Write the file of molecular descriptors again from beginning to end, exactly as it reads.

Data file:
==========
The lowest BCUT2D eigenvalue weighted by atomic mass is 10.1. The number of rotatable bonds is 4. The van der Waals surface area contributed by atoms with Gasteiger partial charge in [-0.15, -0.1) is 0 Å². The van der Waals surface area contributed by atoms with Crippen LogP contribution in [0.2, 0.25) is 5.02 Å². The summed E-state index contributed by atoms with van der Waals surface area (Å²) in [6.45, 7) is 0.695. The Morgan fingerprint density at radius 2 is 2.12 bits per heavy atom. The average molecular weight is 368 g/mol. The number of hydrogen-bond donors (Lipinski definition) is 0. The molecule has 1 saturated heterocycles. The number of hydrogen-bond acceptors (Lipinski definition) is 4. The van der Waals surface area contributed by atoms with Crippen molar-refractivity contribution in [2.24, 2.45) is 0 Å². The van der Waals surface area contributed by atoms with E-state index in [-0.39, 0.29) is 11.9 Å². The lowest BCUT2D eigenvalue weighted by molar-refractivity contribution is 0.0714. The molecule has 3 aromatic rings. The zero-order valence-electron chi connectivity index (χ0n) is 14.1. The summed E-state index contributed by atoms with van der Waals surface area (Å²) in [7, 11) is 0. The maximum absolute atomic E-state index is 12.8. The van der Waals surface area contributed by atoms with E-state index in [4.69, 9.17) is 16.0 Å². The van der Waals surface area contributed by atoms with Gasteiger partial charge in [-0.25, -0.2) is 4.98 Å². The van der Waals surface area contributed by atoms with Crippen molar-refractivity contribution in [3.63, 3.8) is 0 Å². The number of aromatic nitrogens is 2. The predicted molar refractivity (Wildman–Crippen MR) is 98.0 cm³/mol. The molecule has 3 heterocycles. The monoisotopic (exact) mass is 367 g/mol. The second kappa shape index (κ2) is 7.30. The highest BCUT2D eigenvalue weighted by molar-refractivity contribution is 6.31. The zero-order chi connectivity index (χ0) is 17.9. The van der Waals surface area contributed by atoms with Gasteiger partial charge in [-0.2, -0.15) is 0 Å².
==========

The lowest BCUT2D eigenvalue weighted by atomic mass is 10.1. The number of rotatable bonds is 4. The van der Waals surface area contributed by atoms with Gasteiger partial charge in [-0.15, -0.1) is 0 Å². The van der Waals surface area contributed by atoms with Crippen LogP contribution in [0.2, 0.25) is 5.02 Å². The summed E-state index contributed by atoms with van der Waals surface area (Å²) in [6.45, 7) is 0.695. The Morgan fingerprint density at radius 2 is 2.12 bits per heavy atom. The average molecular weight is 368 g/mol. The number of hydrogen-bond donors (Lipinski definition) is 0. The molecule has 1 saturated heterocycles. The number of hydrogen-bond acceptors (Lipinski definition) is 4. The van der Waals surface area contributed by atoms with Crippen molar-refractivity contribution in [2.24, 2.45) is 0 Å². The van der Waals surface area contributed by atoms with E-state index in [-0.39, 0.29) is 11.9 Å². The lowest BCUT2D eigenvalue weighted by molar-refractivity contribution is 0.0714. The molecule has 3 aromatic rings. The zero-order valence-electron chi connectivity index (χ0n) is 14.1. The summed E-state index contributed by atoms with van der Waals surface area (Å²) in [7, 11) is 0. The maximum absolute atomic E-state index is 12.8. The van der Waals surface area contributed by atoms with E-state index in [4.69, 9.17) is 16.0 Å². The van der Waals surface area contributed by atoms with Gasteiger partial charge in [-0.25, -0.2) is 4.98 Å². The van der Waals surface area contributed by atoms with Crippen molar-refractivity contribution in [3.63, 3.8) is 0 Å². The number of aromatic nitrogens is 2. The predicted molar refractivity (Wildman–Crippen MR) is 98.0 cm³/mol. The molecule has 3 heterocycles. The monoisotopic (exact) mass is 367 g/mol. The second kappa shape index (κ2) is 7.30. The highest BCUT2D eigenvalue weighted by molar-refractivity contribution is 6.31. The zero-order chi connectivity index (χ0) is 17.9. The van der Waals surface area contributed by atoms with Gasteiger partial charge in [-0.2, -0.15) is 0 Å².